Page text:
Friday, 26 May 2017

Bees and car accidents kill

more people than terrorists in Downunder - so goes the claim of the estranged wife of David Hicks. For her thesis saying such things she has just been granted a PhD from the humanities department of Wollongong University.
Yes, she is stating a fact - but it is not one worthy of a doctorate. It is sort of "doctoral thesis" which lead other people to wonder what is going on in the humanities departments of universities. 
I know many people who view subject areas like "Women's Studies" with suspicion. (My own view is that there is a place for studying both female and male roles in society.) There are subject areas like "Media Studies" - and someone wrote a doctoral thesis on day time soap operas like "Days of our lives", of which I have never seen an episode. 
I had a severely disabled friend, now sadly deceased, who was a mathematician. His doctoral thesis in pure mathematics was thought by many people to be "absolutely useless".  It wasn't.  The idea he explored is now being explored further in an attempt to understand how space works. I know someone else whose son works in the area of "algebraic topology". The maths isn't something I pretend to understand but I can see the potential applications. Many people just think he is playing with pretty shapes.
My own doctoral thesis was in the area of visual perception. It wasn't something I intended to do at all. I was, and still am, much more interested in language and languages. But, there was a potential problem which needed to be investigated before people invested a lot of time and effort in developing a  system which would allow others to communicate more easily. It was something we needed to know. I abandoned other ideas and concentrated on what was needed. I'll admit I never felt the same buzz as I do about language but at least what I did was genuinely useful. 
Does a doctoral thesis need to be useful? Should we only study what is likely to be useful? No, that would be ridiculous. We should explore what interests us as well as what "might be useful" and I have gone on to do that.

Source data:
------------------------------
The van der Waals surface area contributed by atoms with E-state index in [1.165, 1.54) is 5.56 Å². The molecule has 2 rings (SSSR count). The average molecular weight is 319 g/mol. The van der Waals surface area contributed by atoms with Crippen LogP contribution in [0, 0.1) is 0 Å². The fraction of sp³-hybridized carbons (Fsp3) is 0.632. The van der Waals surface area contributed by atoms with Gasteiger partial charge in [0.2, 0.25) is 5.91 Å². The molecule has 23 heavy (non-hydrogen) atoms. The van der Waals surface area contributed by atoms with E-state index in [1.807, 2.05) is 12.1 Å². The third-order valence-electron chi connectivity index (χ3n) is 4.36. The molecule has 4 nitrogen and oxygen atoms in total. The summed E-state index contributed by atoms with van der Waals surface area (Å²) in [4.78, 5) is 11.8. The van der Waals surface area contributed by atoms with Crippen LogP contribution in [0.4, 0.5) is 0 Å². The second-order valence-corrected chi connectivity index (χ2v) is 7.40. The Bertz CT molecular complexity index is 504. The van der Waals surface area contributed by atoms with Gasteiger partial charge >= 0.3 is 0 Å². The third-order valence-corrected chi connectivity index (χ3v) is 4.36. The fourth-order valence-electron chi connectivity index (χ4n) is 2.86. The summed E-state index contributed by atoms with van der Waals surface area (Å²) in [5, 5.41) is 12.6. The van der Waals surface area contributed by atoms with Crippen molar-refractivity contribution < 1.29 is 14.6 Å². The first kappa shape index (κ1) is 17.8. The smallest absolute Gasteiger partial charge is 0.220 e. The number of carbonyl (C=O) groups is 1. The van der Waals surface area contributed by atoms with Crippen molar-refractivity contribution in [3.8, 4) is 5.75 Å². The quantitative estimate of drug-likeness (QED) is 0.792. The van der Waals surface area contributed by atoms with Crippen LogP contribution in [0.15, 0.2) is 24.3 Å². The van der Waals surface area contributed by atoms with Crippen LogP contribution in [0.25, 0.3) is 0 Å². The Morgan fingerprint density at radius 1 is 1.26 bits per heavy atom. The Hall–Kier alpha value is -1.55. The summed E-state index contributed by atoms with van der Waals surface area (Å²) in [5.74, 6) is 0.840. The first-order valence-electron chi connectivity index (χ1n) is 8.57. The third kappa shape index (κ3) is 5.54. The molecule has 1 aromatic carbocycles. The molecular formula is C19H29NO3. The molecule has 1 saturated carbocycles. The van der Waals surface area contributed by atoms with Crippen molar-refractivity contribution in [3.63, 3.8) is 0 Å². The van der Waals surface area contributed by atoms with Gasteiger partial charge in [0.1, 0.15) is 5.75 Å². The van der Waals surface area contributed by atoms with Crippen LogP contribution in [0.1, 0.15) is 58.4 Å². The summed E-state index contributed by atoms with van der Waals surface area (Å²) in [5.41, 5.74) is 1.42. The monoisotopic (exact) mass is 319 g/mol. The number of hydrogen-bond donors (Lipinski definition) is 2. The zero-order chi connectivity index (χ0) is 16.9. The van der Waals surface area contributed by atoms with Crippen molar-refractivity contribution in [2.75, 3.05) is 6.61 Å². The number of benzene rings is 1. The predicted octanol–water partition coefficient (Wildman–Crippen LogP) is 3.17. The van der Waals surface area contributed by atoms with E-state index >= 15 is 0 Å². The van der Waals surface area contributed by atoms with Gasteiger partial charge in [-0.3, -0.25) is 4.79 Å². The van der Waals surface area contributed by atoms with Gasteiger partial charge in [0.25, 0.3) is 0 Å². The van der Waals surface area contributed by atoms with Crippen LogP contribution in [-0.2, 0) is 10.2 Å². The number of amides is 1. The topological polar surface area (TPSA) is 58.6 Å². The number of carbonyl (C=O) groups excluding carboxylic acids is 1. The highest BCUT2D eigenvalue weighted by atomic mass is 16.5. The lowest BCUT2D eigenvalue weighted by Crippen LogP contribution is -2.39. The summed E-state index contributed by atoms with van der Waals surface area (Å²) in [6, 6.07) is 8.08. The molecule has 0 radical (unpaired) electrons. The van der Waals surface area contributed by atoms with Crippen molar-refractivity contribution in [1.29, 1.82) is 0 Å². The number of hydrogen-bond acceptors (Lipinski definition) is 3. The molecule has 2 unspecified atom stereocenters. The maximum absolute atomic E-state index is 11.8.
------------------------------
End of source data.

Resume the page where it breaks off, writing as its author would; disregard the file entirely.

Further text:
It is probably fair to say that most research is not "exciting". In science it is often dull and repetitive and there might never be an answer to the problem. The research roads are littered with abandoned ideas but the passing traveller may still pick one up, examine it, and use it in some way.
But, it would have been possible to simply look at the available statistics and draw the conclusion that bees and car accidents kill more people than terrorists in Downunder. That alone is not worthy of a doctorate. I will assume there is more to the thesis than that but, right now, I am wondering how that doctorate advances our understanding of the world.


Anonymous said...

How I wish I could talk to you about communication with the learning and physically disabled.

I worked with some of them for over seven years in the U.K. and this was a topic of very real interest for me.

We used Makaton which has hand signs and written symbols. I wondered why we did not use British Sign Language and common signs (such as the common symbols - or words - for "toilet"). Makaton is not widespread (or it was not, five years ago). Also, the sign for "toilet" could be open to misinterpretation and the symbol is cluttered and unattractive (and was rare in public places).

A field needing a lot of PhDs and common sense.


catdownunder said...

Don't even get me started on that topic! My doctoral supervisor was interested in Makaton and we used to argue over the need to teach BSL instead. It is still not widespread.
Then we had the Blissymbol issue - people stopped using it here and went over to "picsyms" and other things which were impossible to draw and not universally understood but they claimed were "easier" for the child to understand.
What all these things really do is limit the child's ability to communicate. Give me BSL/Auslan and Blissymbols any day!